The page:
1930s, 3/4, Alfred Hitchcock, Crime, Review, Thriller

Jamaica Inn

Jamaica Inn (1939)

#34 in my Ranking of Alfred Hitchcock’s films.

This movie’s reputation is surprisingly bad. Having never read the source book, I can imagine the complaints fans of Daphne du Maurier’s text. Characters who seem like they should be central get less screen time than they really should. I imagine there are changes all over the place. However, watching the film decades after it’s been labeled as one of Hitchcock’s worst films, I’m left a bit confused because when I watched it I saw a slight but entertainingly dark thriller. It’s certainly not his best work, but it’s very far from his worst.

That being said, there are definitely some changes that I know of that make some of the later sequences less thrilling than they could have been, and that’s entirely around the change to the central villain. It’s not that they changed the minister to a squire that’s the problem, it’s that Charles Laughton, as producer and actor, demanded more screen time which led to bringing out the fact that he’s the villain within the first twenty minutes. What this does to a later sequence is change the nature of the tension, downgrading it a bit. We know he’s a double dealer, so the question isn’t about whether he and the undercover lawman will get caught, but when the squire Sir Humphrey will turn on him. I think the sequence would have worked better if that’s where we learned that Sir Humphrey was a bad man at the moment that he points his gun at the lawman’s back. That shot seems designed to be the big reveal for the audience, twisting the entire sequence at that point and changing the nature of everything from that point on. As the movie stands, the sequence is still pretty good, but the above changes, I think, would have propelled it upwards.

The story is that in the early 19th century on the Cornish coast, which is largely lawless, a group of marauders block out signal lights in order to encourage passing ships to crash into the shore, leading to killings and pillage. The gang is led by Joss who is married to Patience. Patience’s niece, newly arrived from Ireland after the death of her mother, shows up to live without any idea the company she is going to keep. Her first night, she witnesses the gang turn on a member and hang him which she manages to save him from. They run off to Sir Humphrey who takes them under his wing with promises of safety and action against the gang when the member, John, reveals that he’s an undercover lawman. Thus begins the big sequence I wrote about earlier.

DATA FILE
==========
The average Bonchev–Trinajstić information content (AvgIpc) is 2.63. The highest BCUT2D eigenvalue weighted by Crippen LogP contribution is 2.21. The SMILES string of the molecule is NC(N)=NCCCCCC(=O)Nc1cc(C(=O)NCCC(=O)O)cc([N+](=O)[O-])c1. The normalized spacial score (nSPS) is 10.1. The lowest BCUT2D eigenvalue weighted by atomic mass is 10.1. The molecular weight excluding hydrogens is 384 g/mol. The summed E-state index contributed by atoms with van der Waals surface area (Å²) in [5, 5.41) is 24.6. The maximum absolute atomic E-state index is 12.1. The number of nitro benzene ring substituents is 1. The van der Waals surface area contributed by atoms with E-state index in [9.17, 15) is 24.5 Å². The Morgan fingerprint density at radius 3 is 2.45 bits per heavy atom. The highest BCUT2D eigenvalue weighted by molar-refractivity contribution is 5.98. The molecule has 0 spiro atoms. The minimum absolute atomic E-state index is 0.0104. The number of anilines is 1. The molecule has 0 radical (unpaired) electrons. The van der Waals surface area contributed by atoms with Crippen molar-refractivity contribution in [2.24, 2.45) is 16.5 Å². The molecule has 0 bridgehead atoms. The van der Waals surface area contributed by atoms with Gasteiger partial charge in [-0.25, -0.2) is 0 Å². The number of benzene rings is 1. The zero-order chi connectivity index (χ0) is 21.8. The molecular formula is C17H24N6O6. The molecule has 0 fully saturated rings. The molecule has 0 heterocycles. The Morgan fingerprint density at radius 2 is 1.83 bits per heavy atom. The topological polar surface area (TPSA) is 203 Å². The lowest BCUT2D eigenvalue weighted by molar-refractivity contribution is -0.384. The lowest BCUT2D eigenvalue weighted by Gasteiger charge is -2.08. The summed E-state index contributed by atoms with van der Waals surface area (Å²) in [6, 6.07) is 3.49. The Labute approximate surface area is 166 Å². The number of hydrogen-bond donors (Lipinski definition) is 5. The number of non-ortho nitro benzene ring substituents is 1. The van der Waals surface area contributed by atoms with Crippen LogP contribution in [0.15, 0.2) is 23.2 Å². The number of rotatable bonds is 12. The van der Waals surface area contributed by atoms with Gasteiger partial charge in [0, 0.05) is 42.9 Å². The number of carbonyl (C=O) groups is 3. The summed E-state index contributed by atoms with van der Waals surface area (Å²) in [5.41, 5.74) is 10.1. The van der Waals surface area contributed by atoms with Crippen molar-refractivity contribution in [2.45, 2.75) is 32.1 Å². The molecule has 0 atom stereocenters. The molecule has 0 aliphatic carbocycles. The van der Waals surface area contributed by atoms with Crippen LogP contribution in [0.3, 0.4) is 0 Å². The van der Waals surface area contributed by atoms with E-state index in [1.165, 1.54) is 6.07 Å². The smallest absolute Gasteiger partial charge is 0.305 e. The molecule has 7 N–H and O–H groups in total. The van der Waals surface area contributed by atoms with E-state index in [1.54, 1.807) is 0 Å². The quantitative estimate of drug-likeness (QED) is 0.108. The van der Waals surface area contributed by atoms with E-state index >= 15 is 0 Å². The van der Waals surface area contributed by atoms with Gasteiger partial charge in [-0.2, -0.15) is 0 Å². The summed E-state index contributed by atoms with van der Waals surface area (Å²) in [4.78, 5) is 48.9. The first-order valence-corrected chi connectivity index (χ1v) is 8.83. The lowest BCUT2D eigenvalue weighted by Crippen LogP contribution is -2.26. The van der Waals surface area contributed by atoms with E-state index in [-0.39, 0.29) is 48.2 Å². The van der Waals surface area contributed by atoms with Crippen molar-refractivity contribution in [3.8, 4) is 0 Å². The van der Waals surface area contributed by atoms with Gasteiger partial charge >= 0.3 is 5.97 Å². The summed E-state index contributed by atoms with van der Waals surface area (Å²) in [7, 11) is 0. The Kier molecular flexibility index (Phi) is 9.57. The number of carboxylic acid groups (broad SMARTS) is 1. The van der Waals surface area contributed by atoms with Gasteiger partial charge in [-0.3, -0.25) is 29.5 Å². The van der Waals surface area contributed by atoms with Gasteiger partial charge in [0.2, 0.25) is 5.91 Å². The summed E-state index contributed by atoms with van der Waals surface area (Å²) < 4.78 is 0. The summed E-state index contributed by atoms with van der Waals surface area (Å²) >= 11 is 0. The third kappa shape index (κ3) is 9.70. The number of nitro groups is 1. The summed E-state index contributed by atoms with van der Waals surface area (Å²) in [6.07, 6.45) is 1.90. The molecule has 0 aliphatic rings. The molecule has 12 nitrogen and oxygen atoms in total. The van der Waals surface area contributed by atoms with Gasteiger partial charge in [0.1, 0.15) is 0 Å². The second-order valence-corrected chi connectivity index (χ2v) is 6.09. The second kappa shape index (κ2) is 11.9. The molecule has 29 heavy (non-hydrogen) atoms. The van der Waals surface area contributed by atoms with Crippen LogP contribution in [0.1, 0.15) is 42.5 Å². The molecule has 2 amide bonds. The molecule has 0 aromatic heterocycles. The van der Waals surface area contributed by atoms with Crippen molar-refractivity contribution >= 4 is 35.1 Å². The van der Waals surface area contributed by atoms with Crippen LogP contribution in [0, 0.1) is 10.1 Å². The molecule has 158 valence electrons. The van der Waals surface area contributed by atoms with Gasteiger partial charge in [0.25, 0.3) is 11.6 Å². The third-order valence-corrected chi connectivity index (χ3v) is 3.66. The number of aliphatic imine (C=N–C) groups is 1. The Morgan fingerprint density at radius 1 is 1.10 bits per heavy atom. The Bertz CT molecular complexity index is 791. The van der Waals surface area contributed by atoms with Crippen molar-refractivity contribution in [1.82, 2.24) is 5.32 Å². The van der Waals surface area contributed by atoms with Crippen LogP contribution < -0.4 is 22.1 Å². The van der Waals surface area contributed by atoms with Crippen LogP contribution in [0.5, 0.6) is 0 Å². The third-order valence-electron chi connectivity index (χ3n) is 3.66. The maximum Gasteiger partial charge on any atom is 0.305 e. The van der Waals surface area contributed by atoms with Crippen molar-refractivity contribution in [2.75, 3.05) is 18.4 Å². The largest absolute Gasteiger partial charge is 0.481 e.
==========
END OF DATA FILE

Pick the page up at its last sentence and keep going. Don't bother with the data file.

I perused some negative reviews of Jamaica Inn after watching it, wondering what it was about the film that turned so many people off, and it seems to be the early reveals, especially around the nature of Sir Humphrey’s evilness, Laughton’s large performance, and changes from the novel. I’ve explained why I think the early reveal does the film no favors but that the film still does manage some suspense, and I can’t really argue with Laughton’s performance. He’s big and a bit out of place in something that feels like it should have been a bit more subtle, and then changes from source material I always find to be silly criticisms without much worth.

It’s far from a great film, but I do think there’s enough that goes right in the film that it comes together as a rather entertaining little movie. We even get touches of Hitchcock that feel very comfortable in his oeuvre like a bit of voyeurism (as Mary watches John’s hanging) and suspense (the aforementioned sequence at the inn) even if the movie as a whole (a period piece with an out of control central actor who really should have been more at the side) doesn’t. It’s pretty good, but there’s a lot floating around that seems intent on not letting it work as well.

Rating: 3/4

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